In addition to the ACS award, Murphy currently has three National Institutes of Health grants, and another from the Department of Defense (to study breast cancer). All told, his direct and indirect funding sources add up to about $1.2 million a year, with many of the grants being 3-5 years in duration. He also continues to collaborate on bone marrow transplantation research with his former colleagues at NCI.

"In essence, Nevada is becoming a satellite National Cancer Institute because the NCI is directly funneling money outside of a grant so that I can continue to work with the people in Maryland, which is really nice," he says.
Although he came to Nevada on "soft" money, Murphy has since been given a faculty appointment in the School of Medicine.

"It's one of those situations where things worked out," Kozel says. "It took a lot of work on everyone's part at all levels of the university to make it happen. It was a real team effort."

Fate or something like it

The timing of Murphy's arrival in Nevada couldn't have been better. Construction is about to begin on the new $40 million Nevada Cancer Institute, a comprehensive cancer research and treatment facility in Las Vegas, with completion scheduled for late 2004. The institute's founders are Jim and Heather Murren. Jim is president and chief financial officer for MGM Mirage. Murphy has accepted the position of associate director and director of basic research at the new center. Other University of Nevada School of Medicine cancer researchers, along with those at UNLV and DRI, are being offered adjunct positions with the institute.

"It's going to enhance the connection between the north and the south," Murphy says. "I'm going to stay here and again do the dual lab role, where half of my lab is here and half in Las Vegas. I think the cancer institute is an extremely good thing."

Nevada's President John Lilley agrees: "The core of the Nevada Cancer Institute is built upon our faculty in the School of Medicine, and this new effort will benefit everyone. The institute will mobilize and coordinate cancer research and treatment within the state, creating a critical mass of talented researchers, state-of-the-art facilities, and cutting edge treatments."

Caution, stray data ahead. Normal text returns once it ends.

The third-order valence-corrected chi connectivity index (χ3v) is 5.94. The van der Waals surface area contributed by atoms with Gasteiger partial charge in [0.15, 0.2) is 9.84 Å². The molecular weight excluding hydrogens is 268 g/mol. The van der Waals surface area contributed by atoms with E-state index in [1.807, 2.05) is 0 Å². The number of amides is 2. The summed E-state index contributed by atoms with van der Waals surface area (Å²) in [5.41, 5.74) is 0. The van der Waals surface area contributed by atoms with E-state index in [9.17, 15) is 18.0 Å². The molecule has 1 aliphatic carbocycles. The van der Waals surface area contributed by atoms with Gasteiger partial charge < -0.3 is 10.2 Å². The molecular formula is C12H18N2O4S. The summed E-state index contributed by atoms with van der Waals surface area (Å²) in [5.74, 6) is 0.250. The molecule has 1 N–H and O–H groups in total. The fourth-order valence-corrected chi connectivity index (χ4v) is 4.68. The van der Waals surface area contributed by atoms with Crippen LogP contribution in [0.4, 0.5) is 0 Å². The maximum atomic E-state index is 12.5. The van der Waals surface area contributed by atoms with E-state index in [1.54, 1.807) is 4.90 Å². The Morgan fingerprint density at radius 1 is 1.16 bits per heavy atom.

Murphy can barely contain his excitement when describing the Nevada Cancer Institute. He sees it as the nucleus needed to make the state of Nevada a serious player in cancer research and treatment.

"It starts a domino effect," he says. "Once you get good people, then you get them mobilized and you get political backing and get private enterprises like the MGM Mirage involved — all of a sudden you start to see other areas say, 'Hey, this is good, let's go here.'

"I think you're really going to see Nevada change. You're going to see the biotechnology investment occur. California's so expensive. If you're going to do a biotechnology company, why would you set up shop in San Francisco versus a place where you have no state income tax, low overhead, a very enthusiastic population, and a university that's willing to work with you?"

Murphy's vision extends to more than just research. He's also keen on making education part of the package and is coordinating a cancer course at Nevada, which will begin in the fall with a graduate-level cancer biology class. Ultimately, Murphy plans to use teleconferencing facilities to allow southern Nevada students to be part of what he envisages as a statewide course.

"That's the beginning of the pipeline," he says. "By getting cancer in the forefront and by coordinating both the campuses, north and south, we're going to get the students interested. They're going to be in the labs, they're going to start getting excited, they're going to stay here in Nevada and that's going to increase our intellectual pool."